Summary: A Sermon for the 14th Sunday after Pentecost Proper 14 A sermon on Jesus’ question, who do men say that I am
14th Sunday after Pentecost
"Questions, Questions "
Life is full of questions, Questions abound everywhere. What am I going to do with my life? What will I be? Will the kids turn out all right? What will tomorrow bring?
Not only do these practical question beg for an answer, but also questions concerning my spiritual life. Am I saved? When I die will I go to heaven? Why does God allow such tragedy to exist on the earth?
Then there are the philosophical questions, which comes first the chicken or the egg, how many angels can fit on the head of a pin. Or the one I liked in my philosophy class in college was," If a tree falls in a forest and no one is around to hear it fall, does it still make a noise?"
We could go on and on. All of these questions have one common element to them which is illustrated by the following story: "A college sophomore tried to prove how smart he was one day by asking his professor the following question, "Is the bird I’m holding dead or alive???" If the professor said the bird was dead, the boy was going to free the bird and let it fly away; if the professor said it was alive, the boy was going to to crush the bird. The professor looked at the boy and said, "My boy, the answer is in your hands."
The common element with all questions is that the answer can and does lie with us. We can search for the answers to most questions. We can find it ourselves or we can surrender the question and the answer to someone else, namely God. But we can do something with all the questions of life and their answers.
I began talking about questions because this morning our gospel lesson and the second lesson pose some questions for us. In the gospel lesson, Jesus asks the disciples two questions: "Who do men say that the Son of Man is??" & " But who do you say that I am?" In the second lesson Paul asks, "For who has known the mind of the Lord, or who has been his counselor?"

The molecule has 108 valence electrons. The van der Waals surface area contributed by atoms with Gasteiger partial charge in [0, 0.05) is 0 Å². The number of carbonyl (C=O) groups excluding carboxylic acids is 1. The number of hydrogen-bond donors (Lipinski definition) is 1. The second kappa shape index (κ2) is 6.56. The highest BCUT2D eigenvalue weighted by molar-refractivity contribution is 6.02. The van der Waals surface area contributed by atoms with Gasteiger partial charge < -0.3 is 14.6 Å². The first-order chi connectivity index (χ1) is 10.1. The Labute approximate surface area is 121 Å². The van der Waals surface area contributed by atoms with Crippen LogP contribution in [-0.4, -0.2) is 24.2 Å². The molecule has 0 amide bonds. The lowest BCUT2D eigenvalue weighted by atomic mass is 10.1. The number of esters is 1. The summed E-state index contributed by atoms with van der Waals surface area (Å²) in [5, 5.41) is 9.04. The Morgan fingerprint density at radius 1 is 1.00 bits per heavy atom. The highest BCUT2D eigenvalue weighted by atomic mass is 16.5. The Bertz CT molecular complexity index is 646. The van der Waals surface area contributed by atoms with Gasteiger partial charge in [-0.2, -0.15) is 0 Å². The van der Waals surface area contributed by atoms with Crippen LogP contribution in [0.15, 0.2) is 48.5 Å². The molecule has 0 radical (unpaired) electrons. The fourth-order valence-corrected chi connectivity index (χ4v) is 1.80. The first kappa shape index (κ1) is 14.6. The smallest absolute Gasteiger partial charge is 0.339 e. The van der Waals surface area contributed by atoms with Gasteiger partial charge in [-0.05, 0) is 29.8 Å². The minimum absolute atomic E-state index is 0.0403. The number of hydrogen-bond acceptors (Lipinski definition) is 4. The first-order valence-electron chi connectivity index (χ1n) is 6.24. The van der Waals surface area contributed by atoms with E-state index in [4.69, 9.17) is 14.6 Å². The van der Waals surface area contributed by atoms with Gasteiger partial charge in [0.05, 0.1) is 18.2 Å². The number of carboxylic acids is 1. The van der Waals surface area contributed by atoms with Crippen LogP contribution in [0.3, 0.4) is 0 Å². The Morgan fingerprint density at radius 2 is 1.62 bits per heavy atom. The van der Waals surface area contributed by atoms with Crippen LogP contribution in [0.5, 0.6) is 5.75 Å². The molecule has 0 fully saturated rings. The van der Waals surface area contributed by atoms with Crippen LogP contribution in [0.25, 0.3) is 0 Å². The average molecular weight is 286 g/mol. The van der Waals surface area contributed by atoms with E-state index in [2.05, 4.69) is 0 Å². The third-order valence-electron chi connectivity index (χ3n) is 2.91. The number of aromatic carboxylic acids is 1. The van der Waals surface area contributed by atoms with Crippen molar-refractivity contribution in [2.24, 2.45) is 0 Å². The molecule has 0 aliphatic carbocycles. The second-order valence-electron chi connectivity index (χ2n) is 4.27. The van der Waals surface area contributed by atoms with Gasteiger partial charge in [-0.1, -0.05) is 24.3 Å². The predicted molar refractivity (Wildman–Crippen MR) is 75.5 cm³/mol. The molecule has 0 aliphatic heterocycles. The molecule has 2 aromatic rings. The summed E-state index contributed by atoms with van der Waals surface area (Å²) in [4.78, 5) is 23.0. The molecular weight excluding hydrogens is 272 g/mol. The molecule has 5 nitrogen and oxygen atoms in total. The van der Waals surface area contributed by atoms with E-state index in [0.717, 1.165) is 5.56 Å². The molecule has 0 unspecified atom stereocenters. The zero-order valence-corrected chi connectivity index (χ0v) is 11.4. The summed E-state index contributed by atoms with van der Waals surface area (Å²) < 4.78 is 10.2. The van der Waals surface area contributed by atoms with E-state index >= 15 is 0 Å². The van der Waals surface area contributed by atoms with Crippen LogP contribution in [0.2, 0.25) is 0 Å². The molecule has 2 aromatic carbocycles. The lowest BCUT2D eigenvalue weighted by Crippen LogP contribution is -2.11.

These questions beg for answers from us this morning. Let us see if the answers lie in our hands.
In our gospel lesson Jesus asks the disciples what they have heard about about him. Jesus is taking a survey or a Gallup Poll. He hears the answers of the disciples, then He gets close and personal as He asks the disciples,"But who do you say that I am ?" Then Peter, good old Peter, responds for the group of disciples by saying: "You are the Christ, the Son of the living God." In his answer, Peter was saying a whole lot about Jesus. He was saying that he knew Jesus was more than John the Baptist, more than a prophet like Elijah, he knew Jesus was connected to God Himself. So, Peter calls him Saviour, Lord, son of God. Peter knew Jesus was unique, Peter knew Jesus was more than a man with dirty hair, a wrinkled face, dusty feet and soiled clothes, more because this man, who was at the same time God, had changed him. Peter was coming to trust and believe in Jesus more and more. Peter saw past the man and saw the divinity hidden in Jesus so he could cry out, "You are the Christ, the Son of the living God."
I would like to illustrate this idea with a story. " An organist was practicing one day in a great church in Europe. A man came up to the organ and asked if he could play. The organist looked at him and thought to himself. I shouldn’t let this man play, just look at him, he is unshaven, his clothes are soiled, he looks like a bum. So he told the man no. But the unkempt stranger asked again and again. Finally the organist let him play thinking he couldn’t play very long, for what does a bum know about organs. The bums fingers danced over the keyboard in a way the organist hadn’t heard in his lifetime. The stranger played on and on. The organist was spellbound. When the stranger got up to leave, the organist could not contain himself and shouted, "Who are you, what is your name??" As the stranger, who looked like a bum slowly walked away, turned over his shoulder and said, "My name is Felix Mendelsohn." The organist gasped. He said to himself, " I almost did not let the master play."
In the same way, do you and I see Christ in the kind deeds of others, do we see Christ in the words of comfort offered during trouble, do we see Christ in someone who we regard as less or not as good as we are?? Peter saw the divinity in the man Jesus and I wonder if we see and feel the divinity of Christ today??